Friday, September 16, 2011

Trend Spotting: Headphones, Function or Beauty?

I'm typically the last to notice fashion trends, but when you spend as much time as I do waiting around a college campus for a bus, or for class to start, or for the line at Dunkin Donuts to subside, you notice things. Lately, I've noticed girls wearing laced boots that look like they jumped Laura Ingalls. I've noticed girls sprouting feathers from their scalps, and I've noticed that large, colorful headphones are infringing on the sacred turf of the tiny white Apple earbuds.

Experience says that the kids I went to high school and college with who wore bulky, over-the-ear headphones were audiophiles. (I've got a pair of Audio-Technicas, myself, but I never wore them out.) Apple earbuds served two purposes. They were easy to stuff in a purse or backpack and they let everyone know you owned an iPod.

But now, what are we chasing? One article I found says that these headphones can add "pop" to your outfit, especially in the age of dress codes (not that that applies to herds of undergrads). The sound quality is better, as well.... you know. If you're into that. Beats and Skullcandy are high on the list of brands in demand. Forbes even reported that the latter's stock is up, if only "modestly."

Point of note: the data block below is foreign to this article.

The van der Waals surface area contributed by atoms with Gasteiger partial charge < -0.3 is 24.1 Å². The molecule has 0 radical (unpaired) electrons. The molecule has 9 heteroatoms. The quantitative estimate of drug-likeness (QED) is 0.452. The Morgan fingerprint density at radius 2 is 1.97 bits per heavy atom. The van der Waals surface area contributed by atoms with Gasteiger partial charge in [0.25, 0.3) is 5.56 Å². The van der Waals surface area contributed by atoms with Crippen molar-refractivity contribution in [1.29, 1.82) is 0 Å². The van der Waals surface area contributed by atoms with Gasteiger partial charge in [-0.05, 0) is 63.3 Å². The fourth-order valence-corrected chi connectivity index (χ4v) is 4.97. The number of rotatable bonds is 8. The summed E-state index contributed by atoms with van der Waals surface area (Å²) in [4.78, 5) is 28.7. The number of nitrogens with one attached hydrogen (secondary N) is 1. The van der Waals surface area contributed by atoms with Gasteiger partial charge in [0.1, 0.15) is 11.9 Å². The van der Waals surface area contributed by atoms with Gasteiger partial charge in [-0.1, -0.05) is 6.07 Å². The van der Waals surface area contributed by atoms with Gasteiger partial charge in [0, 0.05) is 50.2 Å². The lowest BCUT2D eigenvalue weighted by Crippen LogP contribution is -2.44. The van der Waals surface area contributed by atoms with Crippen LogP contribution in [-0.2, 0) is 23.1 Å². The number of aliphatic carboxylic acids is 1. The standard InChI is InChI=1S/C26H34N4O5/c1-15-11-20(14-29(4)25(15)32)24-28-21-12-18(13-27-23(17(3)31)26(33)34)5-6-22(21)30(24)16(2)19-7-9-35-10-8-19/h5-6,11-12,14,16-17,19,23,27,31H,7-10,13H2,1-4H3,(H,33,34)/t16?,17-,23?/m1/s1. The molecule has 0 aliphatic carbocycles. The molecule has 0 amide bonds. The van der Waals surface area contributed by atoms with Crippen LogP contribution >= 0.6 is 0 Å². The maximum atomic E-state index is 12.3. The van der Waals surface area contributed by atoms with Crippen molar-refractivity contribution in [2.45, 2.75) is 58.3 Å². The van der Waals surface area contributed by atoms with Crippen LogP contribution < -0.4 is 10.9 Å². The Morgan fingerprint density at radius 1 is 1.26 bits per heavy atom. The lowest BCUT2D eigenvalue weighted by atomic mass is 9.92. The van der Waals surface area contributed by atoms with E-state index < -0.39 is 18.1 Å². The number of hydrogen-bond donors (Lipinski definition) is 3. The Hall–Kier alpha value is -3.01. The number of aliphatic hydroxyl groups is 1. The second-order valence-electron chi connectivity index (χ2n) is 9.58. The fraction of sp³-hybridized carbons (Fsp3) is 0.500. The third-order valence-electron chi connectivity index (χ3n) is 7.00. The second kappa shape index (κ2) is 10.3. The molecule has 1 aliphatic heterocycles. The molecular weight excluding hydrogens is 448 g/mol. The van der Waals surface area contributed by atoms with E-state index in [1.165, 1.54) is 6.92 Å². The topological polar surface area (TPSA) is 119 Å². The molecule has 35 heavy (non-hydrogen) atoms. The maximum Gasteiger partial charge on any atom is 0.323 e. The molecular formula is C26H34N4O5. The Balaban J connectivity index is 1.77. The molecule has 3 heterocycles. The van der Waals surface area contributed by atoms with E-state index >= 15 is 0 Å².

I guess my question with trends always remains: When did this happen? Is this the latest wave of Geek-Chic? Maybe it's a trend parallel to the surge in popularity of film cameras. They're also bulky and retro-looking, but those sepia-tinted filters are tapping into some kind of nostalgia for a period in time we did not live through.

That could be it. However, Beats is a brand by Dr. Dre, and Dr. Dre is decidedly not Geek Chic. A post from Gizmodo today talked about a cheaper model of Grados, ("the standard bearer of aural excellence," they say.) meaning that someone seeking nearly professional-level audio quality can lay down $600 and not only improve his listening experience but his music nerd cred. Gizmodo compared Grados among said "music nerds" to the afore mentioned Beats headphones among "fashion-conscious teenagers."

So maybe high school never quite ends. Instead of buying lime green headphones because we're cool, we buy really expensive headphones because we're cool and have audio needs that money just can't stand up to. Who knows, but the next time you're in some public place, look around. These headphones are everywhere. And feathers.

That's a whole different post.

If you have some insight/opinion, by all means, share in the comments.

Monday, September 12, 2011